Islam and the Search for African American Nationhood: Elijah Muhammad, Louis Farrakhan, and the Nation of Islam

Islam and the Search for African American Nationhood: Elijah Muhammad, Louis Farrakhan, and the Nation of Islam

Islam and the Search for African American Nationhood: Elijah Muhammad, Louis Farrakhan, and the Nation of Islam

Islam and the Search for African American Nationhood: Elijah Muhammad, Louis Farrakhan, and the Nation of Islam

Synopsis

A review of the history of African-American Islam from 1930 to 2005. Walker debunks fear-mongering about modern and emerging black Muslim sects. He suggests that American Islam is a bogey that white elites use to regiment Hispanics, Asians and immigants to bring them under tight nationalist control. Instead, he believes that African-American Muslims are simply expressing their unique political needs and preferences to the larger culture.

Excerpt

Introductory Remarks: Some Issues and Terms of this Study

This study tries to convey the sweep of the whole history of the growth of Islam and Arab influences into a sector in the personality of AfricanAmericans. Its time-frame is from around 1600, when America was still only a chain of British colonies, to mid-2005. Its coverage could not be even at all points: I necessarily focus on some specific periods, personalities and movements within that frame. For the pre-20th century period, I mainly present an interpretation of the roles and scope of Islam within the institution of slavery practised in the Southern states of the independent United States up to its Civil War of 1861–65. For the periods after 1900, I give most attention to images of Islam, Africa and Arabs in the writings of the first AfricanAmerican official historians, notably Carter Woodson and W.E.B. DuBois; to the Noble Drew 'Ali and the Moorish popular movement that he launched in 1913; to Elijah Muhammad as a religious thinker and leader of his Nation of Islam sect from 1930–1975; and to concepts of Islam, identity and the nature of the American system developed from 1975 over three decades in the successor-sects to the NOI headed by Warith ud-Din/Wallace Mohammed and Louis Farrakhan Muhammad. Space forced me to omit many Muslim thinkers and leaders of some quality both before and after 1975, such as Silis Muhammad, and also some figures closer than most figures we examine to the Sunni Islam of the Arab world. However, I have reviewed a fair bit of the interactions of the NOI and its successors with the black bourgeoisie and the secular protest movements among African-Americans. That interaction will heavily determine the final impact of Islam and the Arab world upon African-Americans.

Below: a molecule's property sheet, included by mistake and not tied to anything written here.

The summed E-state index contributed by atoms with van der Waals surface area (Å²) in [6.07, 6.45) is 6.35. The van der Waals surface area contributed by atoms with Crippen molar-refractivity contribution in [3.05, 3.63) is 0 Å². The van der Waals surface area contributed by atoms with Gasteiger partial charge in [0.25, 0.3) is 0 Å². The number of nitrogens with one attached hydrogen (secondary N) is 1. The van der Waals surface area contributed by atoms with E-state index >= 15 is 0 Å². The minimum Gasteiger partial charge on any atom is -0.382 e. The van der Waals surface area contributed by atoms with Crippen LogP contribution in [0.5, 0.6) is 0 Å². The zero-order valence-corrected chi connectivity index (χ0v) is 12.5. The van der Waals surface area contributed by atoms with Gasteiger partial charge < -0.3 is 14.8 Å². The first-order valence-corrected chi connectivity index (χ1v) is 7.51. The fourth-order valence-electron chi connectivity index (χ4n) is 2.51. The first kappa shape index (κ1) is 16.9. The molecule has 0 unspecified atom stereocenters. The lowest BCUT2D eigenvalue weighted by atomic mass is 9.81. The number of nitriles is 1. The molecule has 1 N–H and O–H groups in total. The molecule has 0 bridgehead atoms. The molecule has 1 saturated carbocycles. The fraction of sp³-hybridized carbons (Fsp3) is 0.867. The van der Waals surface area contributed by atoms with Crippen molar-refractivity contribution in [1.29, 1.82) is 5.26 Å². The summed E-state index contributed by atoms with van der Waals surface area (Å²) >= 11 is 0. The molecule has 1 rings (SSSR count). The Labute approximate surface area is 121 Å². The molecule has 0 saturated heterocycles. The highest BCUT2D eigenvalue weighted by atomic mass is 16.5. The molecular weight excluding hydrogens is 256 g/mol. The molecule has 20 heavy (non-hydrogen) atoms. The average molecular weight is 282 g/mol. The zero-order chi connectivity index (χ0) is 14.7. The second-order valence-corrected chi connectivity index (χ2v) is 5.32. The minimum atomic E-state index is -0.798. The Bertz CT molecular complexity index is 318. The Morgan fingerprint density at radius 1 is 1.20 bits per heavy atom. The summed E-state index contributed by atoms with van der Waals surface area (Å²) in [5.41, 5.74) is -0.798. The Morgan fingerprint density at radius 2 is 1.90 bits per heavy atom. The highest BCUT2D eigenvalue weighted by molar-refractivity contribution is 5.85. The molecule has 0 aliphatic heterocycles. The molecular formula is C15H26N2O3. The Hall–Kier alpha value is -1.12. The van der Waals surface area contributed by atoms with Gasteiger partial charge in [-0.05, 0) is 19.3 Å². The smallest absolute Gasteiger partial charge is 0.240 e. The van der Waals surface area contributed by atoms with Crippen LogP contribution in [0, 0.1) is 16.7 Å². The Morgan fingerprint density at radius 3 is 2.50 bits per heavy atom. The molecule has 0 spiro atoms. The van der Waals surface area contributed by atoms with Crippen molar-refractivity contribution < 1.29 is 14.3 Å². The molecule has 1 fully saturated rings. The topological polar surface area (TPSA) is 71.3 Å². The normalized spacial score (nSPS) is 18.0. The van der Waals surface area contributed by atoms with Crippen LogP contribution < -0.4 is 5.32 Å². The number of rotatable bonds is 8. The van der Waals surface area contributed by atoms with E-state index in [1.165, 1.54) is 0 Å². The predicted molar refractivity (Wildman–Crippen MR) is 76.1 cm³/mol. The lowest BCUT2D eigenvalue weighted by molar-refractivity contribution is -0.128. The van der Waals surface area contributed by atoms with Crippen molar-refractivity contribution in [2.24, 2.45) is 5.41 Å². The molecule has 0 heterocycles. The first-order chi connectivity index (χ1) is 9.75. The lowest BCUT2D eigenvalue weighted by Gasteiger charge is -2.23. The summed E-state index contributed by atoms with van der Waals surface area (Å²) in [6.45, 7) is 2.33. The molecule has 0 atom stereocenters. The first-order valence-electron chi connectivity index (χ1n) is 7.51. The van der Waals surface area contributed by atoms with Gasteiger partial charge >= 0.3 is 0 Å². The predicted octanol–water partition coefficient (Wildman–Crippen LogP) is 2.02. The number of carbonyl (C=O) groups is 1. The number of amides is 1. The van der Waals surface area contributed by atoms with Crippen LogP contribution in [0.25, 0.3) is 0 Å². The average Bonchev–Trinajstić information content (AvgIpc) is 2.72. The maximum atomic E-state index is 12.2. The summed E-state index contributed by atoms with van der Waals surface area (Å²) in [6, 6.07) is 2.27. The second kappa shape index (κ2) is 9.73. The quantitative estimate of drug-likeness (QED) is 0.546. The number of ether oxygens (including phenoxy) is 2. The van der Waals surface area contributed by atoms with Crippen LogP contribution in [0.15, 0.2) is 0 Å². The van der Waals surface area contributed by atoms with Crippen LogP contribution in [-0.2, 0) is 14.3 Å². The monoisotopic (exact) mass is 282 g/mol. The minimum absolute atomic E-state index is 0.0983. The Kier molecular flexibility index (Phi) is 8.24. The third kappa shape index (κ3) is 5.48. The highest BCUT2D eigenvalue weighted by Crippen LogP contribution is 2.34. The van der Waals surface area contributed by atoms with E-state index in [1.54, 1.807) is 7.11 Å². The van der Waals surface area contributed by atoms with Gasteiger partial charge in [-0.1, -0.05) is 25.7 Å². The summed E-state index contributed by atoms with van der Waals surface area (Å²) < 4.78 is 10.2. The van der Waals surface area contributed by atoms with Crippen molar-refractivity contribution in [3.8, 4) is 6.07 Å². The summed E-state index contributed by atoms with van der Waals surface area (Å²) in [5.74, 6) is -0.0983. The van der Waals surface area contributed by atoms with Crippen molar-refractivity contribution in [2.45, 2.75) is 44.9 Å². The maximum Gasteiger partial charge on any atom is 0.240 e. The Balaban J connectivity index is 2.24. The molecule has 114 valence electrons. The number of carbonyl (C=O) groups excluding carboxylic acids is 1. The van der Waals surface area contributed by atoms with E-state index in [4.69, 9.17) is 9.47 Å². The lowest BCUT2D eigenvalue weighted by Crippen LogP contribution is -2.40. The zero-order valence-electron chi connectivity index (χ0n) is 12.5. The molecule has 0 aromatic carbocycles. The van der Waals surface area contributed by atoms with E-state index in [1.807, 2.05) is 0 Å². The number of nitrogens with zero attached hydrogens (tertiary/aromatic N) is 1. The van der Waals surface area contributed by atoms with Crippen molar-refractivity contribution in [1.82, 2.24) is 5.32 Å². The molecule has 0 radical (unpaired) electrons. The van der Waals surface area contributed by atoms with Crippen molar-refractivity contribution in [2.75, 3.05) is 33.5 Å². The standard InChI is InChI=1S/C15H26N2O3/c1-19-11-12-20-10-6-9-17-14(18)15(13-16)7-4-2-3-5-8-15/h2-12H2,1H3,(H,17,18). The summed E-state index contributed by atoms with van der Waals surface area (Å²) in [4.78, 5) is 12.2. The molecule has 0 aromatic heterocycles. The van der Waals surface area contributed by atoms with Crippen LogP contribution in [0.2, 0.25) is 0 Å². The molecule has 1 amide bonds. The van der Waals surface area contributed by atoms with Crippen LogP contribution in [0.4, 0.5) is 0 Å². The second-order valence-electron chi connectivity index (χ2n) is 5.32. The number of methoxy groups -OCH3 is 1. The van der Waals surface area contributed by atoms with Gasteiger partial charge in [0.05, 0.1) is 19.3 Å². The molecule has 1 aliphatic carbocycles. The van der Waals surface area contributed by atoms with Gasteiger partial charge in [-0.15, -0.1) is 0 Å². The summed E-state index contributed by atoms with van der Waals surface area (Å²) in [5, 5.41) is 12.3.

The bulk of this book is about the (cultural) history of AfricanAmericans up to 1975: yet I locate those aspects and motifs in that bygone history that most centrally influence the development of African-American Islam in our post-modern era. All African-American history is treated as a continuum with little distinction between past and present in this work.

The cumulative growth of Islam-derived elements as one rallying-point for African-Americans in an unfriendly country, tests how much diversity the American system can recognize and harbor. How much of an open-invitation society could America ever become for all humans? The study of the Islamic aspect of African-American self-assertion bears in many ways on how much space a range of non-Anglo groups will be able to wrest in America and what the outcomes will be for them, also, as they strive to survive as cultural communities, including in the central U.S. system's politics.

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